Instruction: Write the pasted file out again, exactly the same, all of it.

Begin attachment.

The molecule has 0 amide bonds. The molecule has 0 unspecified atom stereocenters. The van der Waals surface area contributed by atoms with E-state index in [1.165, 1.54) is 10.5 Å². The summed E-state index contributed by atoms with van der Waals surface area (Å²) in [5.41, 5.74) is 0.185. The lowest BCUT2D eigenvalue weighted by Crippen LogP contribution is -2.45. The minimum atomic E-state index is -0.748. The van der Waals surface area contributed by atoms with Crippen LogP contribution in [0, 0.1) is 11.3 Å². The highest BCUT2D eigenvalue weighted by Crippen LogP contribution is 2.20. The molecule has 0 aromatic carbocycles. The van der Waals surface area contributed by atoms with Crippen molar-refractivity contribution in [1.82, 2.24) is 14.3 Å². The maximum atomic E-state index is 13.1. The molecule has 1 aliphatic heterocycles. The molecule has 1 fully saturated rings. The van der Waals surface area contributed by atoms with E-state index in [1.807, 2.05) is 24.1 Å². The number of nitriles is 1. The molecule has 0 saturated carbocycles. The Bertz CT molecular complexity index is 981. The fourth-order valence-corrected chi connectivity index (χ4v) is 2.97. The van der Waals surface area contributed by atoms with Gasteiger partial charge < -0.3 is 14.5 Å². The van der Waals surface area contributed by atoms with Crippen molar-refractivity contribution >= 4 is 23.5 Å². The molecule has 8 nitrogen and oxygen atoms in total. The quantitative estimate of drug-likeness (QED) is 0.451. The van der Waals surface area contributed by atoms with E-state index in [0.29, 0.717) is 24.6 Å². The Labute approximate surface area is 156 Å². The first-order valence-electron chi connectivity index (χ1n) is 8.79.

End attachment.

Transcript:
The molecule has 0 amide bonds. The molecule has 0 unspecified atom stereocenters. The van der Waals surface area contributed by atoms with E-state index in [1.165, 1.54) is 10.5 Å². The summed E-state index contributed by atoms with van der Waals surface area (Å²) in [5.41, 5.74) is 0.185. The lowest BCUT2D eigenvalue weighted by Crippen LogP contribution is -2.45. The minimum atomic E-state index is -0.748. The van der Waals surface area contributed by atoms with Crippen LogP contribution in [0, 0.1) is 11.3 Å². The highest BCUT2D eigenvalue weighted by Crippen LogP contribution is 2.20. The molecule has 0 aromatic carbocycles. The van der Waals surface area contributed by atoms with Crippen molar-refractivity contribution in [1.82, 2.24) is 14.3 Å². The maximum atomic E-state index is 13.1. The molecule has 1 aliphatic heterocycles. The molecule has 1 fully saturated rings. The van der Waals surface area contributed by atoms with E-state index in [1.807, 2.05) is 24.1 Å². The number of nitriles is 1. The molecule has 0 saturated carbocycles. The Bertz CT molecular complexity index is 981. The fourth-order valence-corrected chi connectivity index (χ4v) is 2.97. The van der Waals surface area contributed by atoms with Gasteiger partial charge < -0.3 is 14.5 Å². The van der Waals surface area contributed by atoms with Crippen molar-refractivity contribution >= 4 is 23.5 Å². The molecule has 8 nitrogen and oxygen atoms in total. The quantitative estimate of drug-likeness (QED) is 0.451. The van der Waals surface area contributed by atoms with E-state index in [0.29, 0.717) is 24.6 Å². The Labute approximate surface area is 156 Å². The first-order valence-electron chi connectivity index (χ1n) is 8.79.